Knee Capsule Strain
Posterior Knee Capsule Strain In A Football
Player Preparing For The Pro-Combine
A 23-year-old black male elite football player
running back was preparing for the Pro-Combine through strength and
conditioning. The medical and surgical histories were benign and the
patient was without pain, discomfort or knee pain prior to a broad jumping
task. The player performed a 10-foot broad jump landing favoring his left
knee in a hyperflexed position with his buttocks almost touching the
In order to recover from the jump, the patient
utilized his left leg to extend himself and in the process externally
rotated his knee as he fell forward. The patient experienced immediate
discomfort in the posterior lateral aspect of the knee. He avoided any
further broad jumping but participated in a generalized conditioning
program that day. In the evening, the patient had increasing pain and
minimal swelling the posterior area behind the knee.
In addition he had difficulty extending his knee to
horizontal as well as externally rotating his knee. In the morning, the
patient awoke with difficulty extending the knee due to tightness,
stiffness and pain with extension and external rotation of the knee.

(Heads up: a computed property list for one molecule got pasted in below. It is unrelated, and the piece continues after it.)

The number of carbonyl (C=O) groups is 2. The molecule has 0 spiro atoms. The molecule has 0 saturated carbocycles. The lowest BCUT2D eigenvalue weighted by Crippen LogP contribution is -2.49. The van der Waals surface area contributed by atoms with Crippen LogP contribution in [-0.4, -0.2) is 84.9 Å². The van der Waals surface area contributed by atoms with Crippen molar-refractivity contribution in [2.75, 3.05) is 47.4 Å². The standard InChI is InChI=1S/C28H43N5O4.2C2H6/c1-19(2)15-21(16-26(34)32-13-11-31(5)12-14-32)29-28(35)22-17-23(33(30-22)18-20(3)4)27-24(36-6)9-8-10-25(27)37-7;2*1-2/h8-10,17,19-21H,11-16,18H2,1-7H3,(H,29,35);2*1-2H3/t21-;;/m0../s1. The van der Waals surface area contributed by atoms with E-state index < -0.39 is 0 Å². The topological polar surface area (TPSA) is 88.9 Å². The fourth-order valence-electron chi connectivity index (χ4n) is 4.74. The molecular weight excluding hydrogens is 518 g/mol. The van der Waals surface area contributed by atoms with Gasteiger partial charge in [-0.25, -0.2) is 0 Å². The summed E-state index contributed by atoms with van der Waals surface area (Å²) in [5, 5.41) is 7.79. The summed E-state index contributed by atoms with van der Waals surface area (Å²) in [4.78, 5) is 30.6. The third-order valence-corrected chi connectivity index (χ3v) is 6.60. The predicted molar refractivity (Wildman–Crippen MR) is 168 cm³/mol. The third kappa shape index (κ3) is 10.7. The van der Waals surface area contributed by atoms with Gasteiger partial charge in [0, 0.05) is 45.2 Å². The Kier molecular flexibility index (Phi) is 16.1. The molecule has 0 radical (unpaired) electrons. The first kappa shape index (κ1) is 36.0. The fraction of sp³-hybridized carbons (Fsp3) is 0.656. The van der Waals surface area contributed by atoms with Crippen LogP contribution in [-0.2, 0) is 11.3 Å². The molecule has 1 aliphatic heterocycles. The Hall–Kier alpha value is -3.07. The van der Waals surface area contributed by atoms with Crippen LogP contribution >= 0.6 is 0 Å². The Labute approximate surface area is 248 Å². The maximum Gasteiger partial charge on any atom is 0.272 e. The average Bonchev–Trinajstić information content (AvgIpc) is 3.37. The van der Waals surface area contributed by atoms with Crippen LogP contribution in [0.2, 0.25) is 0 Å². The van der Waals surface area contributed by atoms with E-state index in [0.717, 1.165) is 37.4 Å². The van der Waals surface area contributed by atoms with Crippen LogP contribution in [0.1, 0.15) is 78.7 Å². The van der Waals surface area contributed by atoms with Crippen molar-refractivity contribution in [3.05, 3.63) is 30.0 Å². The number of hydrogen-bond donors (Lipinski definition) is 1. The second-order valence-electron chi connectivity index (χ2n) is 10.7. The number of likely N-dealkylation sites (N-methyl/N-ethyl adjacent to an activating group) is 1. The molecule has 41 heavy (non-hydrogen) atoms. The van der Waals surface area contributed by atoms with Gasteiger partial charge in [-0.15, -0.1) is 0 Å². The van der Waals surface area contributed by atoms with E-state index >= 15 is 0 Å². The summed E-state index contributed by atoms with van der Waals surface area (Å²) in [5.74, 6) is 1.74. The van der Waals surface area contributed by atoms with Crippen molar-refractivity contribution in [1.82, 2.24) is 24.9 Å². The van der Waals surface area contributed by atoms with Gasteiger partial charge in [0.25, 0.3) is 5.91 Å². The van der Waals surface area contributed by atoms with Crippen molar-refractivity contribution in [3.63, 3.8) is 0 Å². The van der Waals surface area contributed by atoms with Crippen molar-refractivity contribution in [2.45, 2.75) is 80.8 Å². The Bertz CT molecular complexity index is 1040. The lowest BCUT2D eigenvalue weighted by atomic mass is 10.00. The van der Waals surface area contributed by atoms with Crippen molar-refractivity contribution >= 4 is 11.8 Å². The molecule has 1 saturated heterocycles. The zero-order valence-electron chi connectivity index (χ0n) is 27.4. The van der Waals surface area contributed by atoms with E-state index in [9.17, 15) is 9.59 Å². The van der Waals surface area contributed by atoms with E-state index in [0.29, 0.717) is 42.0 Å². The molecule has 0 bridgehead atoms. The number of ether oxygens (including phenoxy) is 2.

On examination, the primary finding was tenderness to
deep palpation along the midline of the distal femur in between the medial
and lateral condyles. The tenderness extended a distance of three inches
from midline of the distal femur toward the proximal tibia.
Additional pain on palpation was noted posteriorly in
the distal femur adjacent to the lateral condyle. There was no notable
joint swelling. The tests for meniscus as well as the anterior and
posterior cruciate were negative for any significant laxity or tears.
The patient had full range of motion but pain in the
last ten degrees of knee extension. With the knee flexed, external
rotation reproduced the pain; however, internal rotation caused only mid
soreness. There was no Baker’s cyst noted posteriorly.
The assessment was a posterior capsule strain that
had the following functional limitations:
1. Resistance to full extension
2. Resistance against external rotation of the knee
with pain along the oblique popliteal ligament.
The primary diagnosis for this individual was a
posterior meniscofemoral ligament strain and a very minor posterior
cruciate ligament strain.
The most common mechanism of injury was
hyperextension combined with external rotation of the knee. This
presentation seems to be classic for a superficial posterior capsule
ligament sprain without derangement of any internal structures within the
knee joint proper.
Patient was instructed to participate in active range
of motion, stretching, anti-inflammatories, cold, ice and rest of three
days prior to returning to activities of hyperextension and external
rotation of the knee. The patient recovered through the conservative
treatment and had no further sequela to the problem.
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Copyright © 2004 - 2012Taras V.
Kochno, M.D. All Rights Reserved
Board Certified in
Physical Medicine and Rehabilitation